5.  The existing scheme has been modestly fine tuned since then, but essentially reflects the effects of the 1995 reforms. It is a good example of Government's reaction to pressure groups and adverse media comment. What began life as a relatively straightforward scheme has been converted, as a result of the Government's willingness to accommodate almost every suggestion for reform, into a Byzantine labyrinth. Its development is instructive: a simple initial formula is shown to have arbitrary affect and to be incapable of addressing specific circumstances of life. So those circumstances are addressed in the formula. But they do not go far enough: other citizens with other different circumstances demand to be accommodated. So the formula is progressively tweaked and tuned and in its final development becomes almost incapable of sensible management.

  6.  The proposed reforms in the current Green Paper contain a formula of almost infantile simplicity. It provides that the non-residential parent should pay a proportion of his net income as follows:

Number of children Proportion
One15 per cent
Two20 per cent
Three or more25 per cent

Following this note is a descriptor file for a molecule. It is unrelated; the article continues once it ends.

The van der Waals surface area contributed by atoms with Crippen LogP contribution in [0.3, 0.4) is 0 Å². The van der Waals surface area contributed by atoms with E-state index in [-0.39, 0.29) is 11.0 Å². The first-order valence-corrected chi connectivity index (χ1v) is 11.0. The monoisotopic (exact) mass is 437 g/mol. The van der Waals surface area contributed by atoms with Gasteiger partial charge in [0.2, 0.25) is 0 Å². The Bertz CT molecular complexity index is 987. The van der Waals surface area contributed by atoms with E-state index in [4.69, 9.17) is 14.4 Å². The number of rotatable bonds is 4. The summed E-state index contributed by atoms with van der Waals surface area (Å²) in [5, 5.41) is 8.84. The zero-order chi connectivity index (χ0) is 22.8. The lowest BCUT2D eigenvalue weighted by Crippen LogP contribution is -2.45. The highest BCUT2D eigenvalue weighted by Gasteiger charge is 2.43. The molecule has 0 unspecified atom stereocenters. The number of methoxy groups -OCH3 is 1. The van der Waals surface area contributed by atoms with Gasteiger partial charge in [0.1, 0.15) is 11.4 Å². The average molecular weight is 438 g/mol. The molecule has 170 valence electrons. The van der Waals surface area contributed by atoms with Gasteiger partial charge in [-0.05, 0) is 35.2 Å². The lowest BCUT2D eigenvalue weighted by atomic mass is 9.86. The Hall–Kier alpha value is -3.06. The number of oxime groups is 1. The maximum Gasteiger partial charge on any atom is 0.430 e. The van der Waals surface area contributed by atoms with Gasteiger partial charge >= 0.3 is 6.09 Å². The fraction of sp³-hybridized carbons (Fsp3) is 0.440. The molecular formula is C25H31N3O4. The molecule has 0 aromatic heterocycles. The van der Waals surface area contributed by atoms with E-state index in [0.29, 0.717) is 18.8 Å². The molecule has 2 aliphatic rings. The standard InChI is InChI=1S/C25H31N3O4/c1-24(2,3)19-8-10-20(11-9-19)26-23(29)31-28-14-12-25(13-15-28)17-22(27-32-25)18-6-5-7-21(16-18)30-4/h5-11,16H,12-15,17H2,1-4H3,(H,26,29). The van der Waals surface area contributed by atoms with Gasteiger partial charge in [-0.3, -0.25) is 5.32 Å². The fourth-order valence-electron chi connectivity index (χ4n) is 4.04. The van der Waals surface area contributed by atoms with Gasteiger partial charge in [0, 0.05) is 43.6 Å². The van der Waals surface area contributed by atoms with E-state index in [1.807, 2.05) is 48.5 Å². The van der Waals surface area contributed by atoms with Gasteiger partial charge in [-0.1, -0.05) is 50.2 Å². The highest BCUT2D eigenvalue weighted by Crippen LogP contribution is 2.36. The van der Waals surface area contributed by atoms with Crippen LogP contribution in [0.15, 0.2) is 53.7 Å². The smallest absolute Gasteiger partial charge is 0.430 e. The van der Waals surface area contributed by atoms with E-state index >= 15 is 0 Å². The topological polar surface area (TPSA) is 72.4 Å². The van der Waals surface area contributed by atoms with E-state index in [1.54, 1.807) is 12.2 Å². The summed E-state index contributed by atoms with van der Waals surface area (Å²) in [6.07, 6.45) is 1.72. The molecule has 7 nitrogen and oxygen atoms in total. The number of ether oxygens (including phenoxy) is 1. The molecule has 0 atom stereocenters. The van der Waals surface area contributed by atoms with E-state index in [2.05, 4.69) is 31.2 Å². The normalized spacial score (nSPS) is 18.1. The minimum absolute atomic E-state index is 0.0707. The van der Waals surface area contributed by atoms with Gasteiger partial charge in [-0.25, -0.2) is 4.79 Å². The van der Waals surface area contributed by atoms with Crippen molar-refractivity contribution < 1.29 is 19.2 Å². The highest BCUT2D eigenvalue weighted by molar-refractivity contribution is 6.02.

If the non-residential parent has children living with him the amount will be reduced, the Government advancing alternative methods as to how this might be achieved. Shared care will be recognised by a pro-rata reduction in liability where the child in question spends at least 52 nights a year (as opposed to the current 104) staying with the non-residential parent2[53]. There will be reductions in liability for low-earners and a minimum payment of around £5 per week.

  7.  As will be explained below there are at least three aspects of gross unfairness in the new proposals. But those aside, how can the government expect, given the insistent pressure from aggrieved citizens who consider the simplicity of the existing formula to be unfair not to experience a repetition of history?